Jesus makes his point on prayer more emphatically in Mt 15:21-28 , although that particular event is confusing to many people. When Jesus is travelling to the northern-most reaches of Israel where there were also quite a few Gentiles, a Gentile woman was repeatedly begging Jesus to heal her demon-possessed daughter. At first, Jesus was ignoring her, but the woman persisted. When Jesus did finally respond to her, he simply said “I was sent only to the lost sheep of the house of Israel.” Translation: you are a Gentile and that’s not who I’m here to preach and minister to. That was true, Jesus’ ministry while on this earth was almost exclusively to the Jews. It was only after he ascended to heaven that his apostles, through the power of the Holy Spirit, brought the Gospel to the Gentiles. This was confirmed by Jesus in Mt 10 when Jesus sent his disciples out to preach the Gospel. He instructed them: “Do not go to Gentile regions and do not enter any Samaritan town. Go instead to the lost sheep of the house of Israel.”
But back to the account of the Gentile woman. She was not to be deterred. She asked again for Jesus’ help. And again Jesus gave her a negative response: “It is not right to take the children’s bread and throw it to the dogs.” Translation: Israel is the chosen people of God, so they get priority in hearing the good news of the Gospel and receiving the blessings of the Kingdom of God. If I had made it even this far with Jesus, at this point I would have made a fast retreat. This incredible prophet, who had the power to stop the wind and waves and heal the sick, seemed to be telling her to take a hike! So this is where I am amazed by this woman and her response: “Yes, Lord, but even the dogs eat the crumbs that fall from their masters’ table.” She made no argument that she wasn’t spiritually a second-class citizen, or even that Jesus’ priority shouldn’t be the Jews. So why did she persist? Why did she still ask Jesus for healing for her daughter, even though he had seemingly already refused her request twice?? It was because she knew that God’s power was so immense, and His love so generous, that even though she wasn’t the target of Jesus current mission, just being nearby would be enough for some of his power and love to overflow to her daughter and be plenty to heal her!! Wow, that’s not usually how I approach God!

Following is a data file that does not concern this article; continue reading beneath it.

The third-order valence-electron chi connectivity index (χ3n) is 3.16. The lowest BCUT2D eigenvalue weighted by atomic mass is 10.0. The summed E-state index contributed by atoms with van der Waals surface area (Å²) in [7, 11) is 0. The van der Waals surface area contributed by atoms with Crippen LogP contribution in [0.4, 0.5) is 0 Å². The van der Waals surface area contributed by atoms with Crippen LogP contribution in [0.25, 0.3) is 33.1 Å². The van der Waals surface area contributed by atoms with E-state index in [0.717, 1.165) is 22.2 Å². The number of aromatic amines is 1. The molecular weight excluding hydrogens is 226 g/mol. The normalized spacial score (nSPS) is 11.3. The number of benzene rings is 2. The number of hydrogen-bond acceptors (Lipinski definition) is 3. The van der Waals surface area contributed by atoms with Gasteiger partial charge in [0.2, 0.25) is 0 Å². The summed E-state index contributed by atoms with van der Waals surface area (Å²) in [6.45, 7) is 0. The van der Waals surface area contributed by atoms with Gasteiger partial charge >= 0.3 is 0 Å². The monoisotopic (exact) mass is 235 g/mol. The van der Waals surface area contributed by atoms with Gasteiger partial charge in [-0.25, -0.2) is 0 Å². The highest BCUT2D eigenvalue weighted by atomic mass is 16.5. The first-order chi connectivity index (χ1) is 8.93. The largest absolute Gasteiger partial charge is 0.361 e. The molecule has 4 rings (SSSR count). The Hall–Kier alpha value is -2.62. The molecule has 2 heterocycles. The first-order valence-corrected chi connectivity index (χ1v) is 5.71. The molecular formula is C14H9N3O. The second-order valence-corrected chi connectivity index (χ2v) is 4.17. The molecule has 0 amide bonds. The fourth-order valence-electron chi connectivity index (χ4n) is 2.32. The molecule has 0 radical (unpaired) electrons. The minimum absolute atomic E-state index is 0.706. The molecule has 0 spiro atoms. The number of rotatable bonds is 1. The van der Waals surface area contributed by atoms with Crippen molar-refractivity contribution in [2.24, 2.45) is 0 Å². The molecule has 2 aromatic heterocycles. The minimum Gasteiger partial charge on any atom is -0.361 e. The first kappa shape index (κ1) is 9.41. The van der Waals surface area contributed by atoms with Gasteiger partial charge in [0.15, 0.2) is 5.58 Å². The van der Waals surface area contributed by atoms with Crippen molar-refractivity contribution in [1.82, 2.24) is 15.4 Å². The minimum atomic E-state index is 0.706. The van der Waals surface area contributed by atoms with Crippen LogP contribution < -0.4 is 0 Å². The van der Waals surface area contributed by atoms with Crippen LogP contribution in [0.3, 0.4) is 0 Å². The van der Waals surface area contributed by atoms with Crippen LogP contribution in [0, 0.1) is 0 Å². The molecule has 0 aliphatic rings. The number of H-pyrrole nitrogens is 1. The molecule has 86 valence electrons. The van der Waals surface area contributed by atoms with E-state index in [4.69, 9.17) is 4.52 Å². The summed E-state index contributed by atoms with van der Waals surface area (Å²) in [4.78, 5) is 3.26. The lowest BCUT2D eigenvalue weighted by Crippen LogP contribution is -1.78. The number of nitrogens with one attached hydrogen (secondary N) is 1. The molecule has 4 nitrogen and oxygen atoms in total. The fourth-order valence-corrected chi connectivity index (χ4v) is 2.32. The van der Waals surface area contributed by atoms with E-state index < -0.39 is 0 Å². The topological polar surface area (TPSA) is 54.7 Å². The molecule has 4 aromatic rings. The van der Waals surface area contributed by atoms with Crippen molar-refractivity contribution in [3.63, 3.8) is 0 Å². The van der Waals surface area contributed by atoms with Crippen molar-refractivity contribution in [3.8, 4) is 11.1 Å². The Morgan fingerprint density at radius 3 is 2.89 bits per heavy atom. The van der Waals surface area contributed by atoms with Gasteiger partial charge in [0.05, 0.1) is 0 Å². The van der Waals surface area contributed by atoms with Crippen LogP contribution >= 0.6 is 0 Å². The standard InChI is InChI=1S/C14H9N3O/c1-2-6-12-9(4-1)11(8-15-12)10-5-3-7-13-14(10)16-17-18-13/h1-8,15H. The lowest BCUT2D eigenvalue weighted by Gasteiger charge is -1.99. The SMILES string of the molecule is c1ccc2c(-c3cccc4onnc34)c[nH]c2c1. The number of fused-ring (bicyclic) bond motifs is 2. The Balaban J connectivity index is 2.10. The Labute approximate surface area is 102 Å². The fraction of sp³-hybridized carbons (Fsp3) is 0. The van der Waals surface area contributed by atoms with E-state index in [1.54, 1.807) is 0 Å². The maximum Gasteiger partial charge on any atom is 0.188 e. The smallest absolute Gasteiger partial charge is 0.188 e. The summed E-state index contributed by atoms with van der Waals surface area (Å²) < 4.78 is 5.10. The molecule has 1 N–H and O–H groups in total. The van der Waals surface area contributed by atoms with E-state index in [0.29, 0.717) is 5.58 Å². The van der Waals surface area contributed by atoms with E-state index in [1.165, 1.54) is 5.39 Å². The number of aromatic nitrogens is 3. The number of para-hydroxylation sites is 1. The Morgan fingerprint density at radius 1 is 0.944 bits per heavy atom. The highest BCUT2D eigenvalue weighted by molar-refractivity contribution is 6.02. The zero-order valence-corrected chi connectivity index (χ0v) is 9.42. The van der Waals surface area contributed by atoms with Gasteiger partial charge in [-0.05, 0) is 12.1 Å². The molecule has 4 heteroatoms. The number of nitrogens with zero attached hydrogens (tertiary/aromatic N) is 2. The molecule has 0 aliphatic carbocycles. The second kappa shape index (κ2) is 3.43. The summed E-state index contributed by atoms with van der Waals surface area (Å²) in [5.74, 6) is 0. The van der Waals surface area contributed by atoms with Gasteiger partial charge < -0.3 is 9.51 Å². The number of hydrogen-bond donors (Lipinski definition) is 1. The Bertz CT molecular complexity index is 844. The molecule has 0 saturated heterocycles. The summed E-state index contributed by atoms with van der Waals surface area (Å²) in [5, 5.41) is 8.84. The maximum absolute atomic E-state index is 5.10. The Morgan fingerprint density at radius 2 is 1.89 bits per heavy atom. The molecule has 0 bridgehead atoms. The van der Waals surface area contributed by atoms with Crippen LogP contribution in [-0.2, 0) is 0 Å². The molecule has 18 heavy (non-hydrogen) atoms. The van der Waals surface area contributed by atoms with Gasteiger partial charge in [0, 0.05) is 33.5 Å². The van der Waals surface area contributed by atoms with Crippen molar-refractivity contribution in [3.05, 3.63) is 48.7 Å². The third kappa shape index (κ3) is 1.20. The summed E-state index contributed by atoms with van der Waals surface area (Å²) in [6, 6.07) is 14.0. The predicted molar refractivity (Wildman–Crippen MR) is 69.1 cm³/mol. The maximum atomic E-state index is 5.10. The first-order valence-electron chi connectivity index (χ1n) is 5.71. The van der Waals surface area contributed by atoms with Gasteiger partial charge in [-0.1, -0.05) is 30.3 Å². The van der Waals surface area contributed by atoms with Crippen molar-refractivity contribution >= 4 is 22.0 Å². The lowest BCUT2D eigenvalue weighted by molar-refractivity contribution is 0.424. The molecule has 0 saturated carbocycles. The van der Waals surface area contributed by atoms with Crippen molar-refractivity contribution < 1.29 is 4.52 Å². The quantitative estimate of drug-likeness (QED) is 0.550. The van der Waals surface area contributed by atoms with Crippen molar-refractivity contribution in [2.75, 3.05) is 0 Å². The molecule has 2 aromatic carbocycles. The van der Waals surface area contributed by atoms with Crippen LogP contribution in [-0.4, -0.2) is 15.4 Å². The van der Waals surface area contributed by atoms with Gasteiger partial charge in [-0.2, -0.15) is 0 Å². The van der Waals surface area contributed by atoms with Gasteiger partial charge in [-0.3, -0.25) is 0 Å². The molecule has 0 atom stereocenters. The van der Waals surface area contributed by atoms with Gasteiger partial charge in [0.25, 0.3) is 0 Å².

And she was clearly right, because Jesus immediately commended her “great faith” and healed her daughter. God wants us to keep praying for good things and never give up, not because we are a whining, spoiled, brat, but because we have utter confidence in the power and generosity of God. It is not that we deserve anything good, but that God is loving and generous! (I John 4:7-14) When we come to God in prayer, He doesn’t wants us to be timid about asking for good things, but he does want us to know the one we are talking to and what He is truly like! May these words of Jesus substantially alter our thinking about God when we come to Him in prayer.
One thought on “Jesus on Prayer”
Thank you again